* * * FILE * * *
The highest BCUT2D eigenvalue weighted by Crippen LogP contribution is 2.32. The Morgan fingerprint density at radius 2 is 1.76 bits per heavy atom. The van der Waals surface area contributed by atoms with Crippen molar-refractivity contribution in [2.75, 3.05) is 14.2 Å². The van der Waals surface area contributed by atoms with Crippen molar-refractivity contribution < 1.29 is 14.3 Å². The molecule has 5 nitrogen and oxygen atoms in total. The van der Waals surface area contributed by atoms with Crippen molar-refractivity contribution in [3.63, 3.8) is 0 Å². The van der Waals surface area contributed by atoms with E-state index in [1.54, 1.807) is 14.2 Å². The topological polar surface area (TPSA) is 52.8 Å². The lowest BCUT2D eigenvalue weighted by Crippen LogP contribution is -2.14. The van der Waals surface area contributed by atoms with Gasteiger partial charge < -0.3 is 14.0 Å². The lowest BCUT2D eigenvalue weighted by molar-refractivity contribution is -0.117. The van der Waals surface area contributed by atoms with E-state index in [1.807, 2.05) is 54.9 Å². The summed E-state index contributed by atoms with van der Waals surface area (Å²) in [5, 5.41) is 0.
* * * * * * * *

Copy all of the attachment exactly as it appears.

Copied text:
The highest BCUT2D eigenvalue weighted by Crippen LogP contribution is 2.32. The Morgan fingerprint density at radius 2 is 1.76 bits per heavy atom. The van der Waals surface area contributed by atoms with Crippen molar-refractivity contribution in [2.75, 3.05) is 14.2 Å². The van der Waals surface area contributed by atoms with Crippen molar-refractivity contribution < 1.29 is 14.3 Å². The molecule has 5 nitrogen and oxygen atoms in total. The van der Waals surface area contributed by atoms with Crippen molar-refractivity contribution in [3.63, 3.8) is 0 Å². The van der Waals surface area contributed by atoms with E-state index in [1.54, 1.807) is 14.2 Å². The topological polar surface area (TPSA) is 52.8 Å². The lowest BCUT2D eigenvalue weighted by Crippen LogP contribution is -2.14. The van der Waals surface area contributed by atoms with Gasteiger partial charge < -0.3 is 14.0 Å². The lowest BCUT2D eigenvalue weighted by molar-refractivity contribution is -0.117. The van der Waals surface area contributed by atoms with E-state index in [1.807, 2.05) is 54.9 Å². The summed E-state index contributed by atoms with van der Waals surface area (Å²) in [5, 5.41) is 0.